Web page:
Tuesday, June 19, 2012
Glass Etching Tutorial
First off, I should start by saying....I am not a professional glass etcher. This was my first project. I may or may not do it again cause I'm tired of always finding the most toxic of chemicals to work with. Seriously, the stuff I've used over the years....I'm surprised I don't have an extra arm growing out my back.
So if you're not scared of corrosive materials and want to give it a try, I say..go for it.
The steps are pretty straight forward and simple. Just make sure you're in a well ventilated area with gloves and no one else in the room.
(ie..pets or husband..read below for why I said husband)
1. Armor Etch- I bought a small bottle from Dick Blick online right here.
I almost didn't have enough for the whole project, so if you have a bigger surface to cover, I suggest you get a larger bottle.
2.Contact Paper (you know, the stuff you cover your pantry shelves with)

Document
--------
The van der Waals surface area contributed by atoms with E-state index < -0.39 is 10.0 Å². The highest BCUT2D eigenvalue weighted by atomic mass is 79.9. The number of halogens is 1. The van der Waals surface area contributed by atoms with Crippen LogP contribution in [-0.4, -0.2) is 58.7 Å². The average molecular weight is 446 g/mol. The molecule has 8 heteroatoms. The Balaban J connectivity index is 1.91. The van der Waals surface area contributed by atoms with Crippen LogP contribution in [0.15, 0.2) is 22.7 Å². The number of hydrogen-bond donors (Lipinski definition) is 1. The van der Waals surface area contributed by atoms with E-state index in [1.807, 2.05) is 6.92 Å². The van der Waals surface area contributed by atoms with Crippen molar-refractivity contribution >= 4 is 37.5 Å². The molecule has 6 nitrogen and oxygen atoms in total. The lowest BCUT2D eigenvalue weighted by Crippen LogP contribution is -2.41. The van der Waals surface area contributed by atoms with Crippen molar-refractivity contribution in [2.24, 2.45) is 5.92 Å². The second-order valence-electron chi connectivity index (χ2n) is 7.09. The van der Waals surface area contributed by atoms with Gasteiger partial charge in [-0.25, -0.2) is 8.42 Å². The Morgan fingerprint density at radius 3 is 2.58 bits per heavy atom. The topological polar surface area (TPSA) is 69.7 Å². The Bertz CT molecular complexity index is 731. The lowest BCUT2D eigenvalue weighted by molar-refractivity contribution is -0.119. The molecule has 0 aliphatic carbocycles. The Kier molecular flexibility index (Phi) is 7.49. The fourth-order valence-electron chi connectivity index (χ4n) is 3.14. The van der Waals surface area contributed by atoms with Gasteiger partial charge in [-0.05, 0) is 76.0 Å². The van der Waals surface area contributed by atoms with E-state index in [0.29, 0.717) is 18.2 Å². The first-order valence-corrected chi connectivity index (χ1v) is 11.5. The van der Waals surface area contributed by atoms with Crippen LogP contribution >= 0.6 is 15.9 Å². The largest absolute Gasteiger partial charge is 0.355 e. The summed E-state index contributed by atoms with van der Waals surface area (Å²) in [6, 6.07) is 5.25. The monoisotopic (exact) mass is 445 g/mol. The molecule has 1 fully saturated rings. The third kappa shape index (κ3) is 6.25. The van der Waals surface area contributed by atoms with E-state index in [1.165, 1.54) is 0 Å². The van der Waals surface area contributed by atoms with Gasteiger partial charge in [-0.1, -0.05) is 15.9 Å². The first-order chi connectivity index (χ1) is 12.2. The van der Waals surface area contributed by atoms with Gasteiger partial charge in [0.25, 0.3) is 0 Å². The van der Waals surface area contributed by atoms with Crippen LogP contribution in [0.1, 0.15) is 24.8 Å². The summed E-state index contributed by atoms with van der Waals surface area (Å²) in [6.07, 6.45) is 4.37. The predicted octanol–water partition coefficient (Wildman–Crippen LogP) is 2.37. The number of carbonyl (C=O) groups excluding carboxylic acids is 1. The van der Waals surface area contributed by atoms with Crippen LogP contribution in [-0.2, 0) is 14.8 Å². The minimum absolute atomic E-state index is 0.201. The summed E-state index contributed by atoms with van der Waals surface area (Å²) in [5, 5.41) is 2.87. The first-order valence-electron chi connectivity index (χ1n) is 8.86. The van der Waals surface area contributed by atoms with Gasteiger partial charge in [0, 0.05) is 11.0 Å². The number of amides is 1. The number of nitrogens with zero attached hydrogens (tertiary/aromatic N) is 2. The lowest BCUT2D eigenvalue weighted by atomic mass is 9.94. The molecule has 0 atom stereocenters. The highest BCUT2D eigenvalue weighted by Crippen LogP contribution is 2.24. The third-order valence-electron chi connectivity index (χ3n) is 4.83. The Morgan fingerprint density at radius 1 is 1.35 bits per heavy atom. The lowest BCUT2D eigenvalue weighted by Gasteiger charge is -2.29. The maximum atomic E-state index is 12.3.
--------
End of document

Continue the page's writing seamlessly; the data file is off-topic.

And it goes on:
4.Paper towels and some rags
5.Glass or mirror to etch
Step 1: Draw your design or image on the contact paper and apply it to a clean mirror or glass. Make sure to smooth out any bubbles that get trapped underneath.
Step 2: cut out your design with your blade.
Step 3: slather on the Armor Etch (the thicker the better) Wait the recommended time for the solvent to eat away at your glass.
Step 4: I used a damp rag and paper towels to remove most of the armor etch. Throw these into the trash immediately. This stuff is crazy toxic and you don't want any left on a table or workspace where you could accidentally come in contact with it.
(So I thought I was being super careful. I was throwing away my paper towels and rags right after using them. Then along came Art my husband. He was taking out the trash. (perfect timing right?) Because my studio trash can is usually recyclable materials (paper), he dug his had in to grab the paper not knowing all my toxic man eating chemicals were on top. I screamed for him to wash his hands....and he took off lightning fast to the kitchen. He was lucky..no burns.
Step 5: pull off the contact paper. Clean off one more time with glass cleaner and voila...your masterpiece.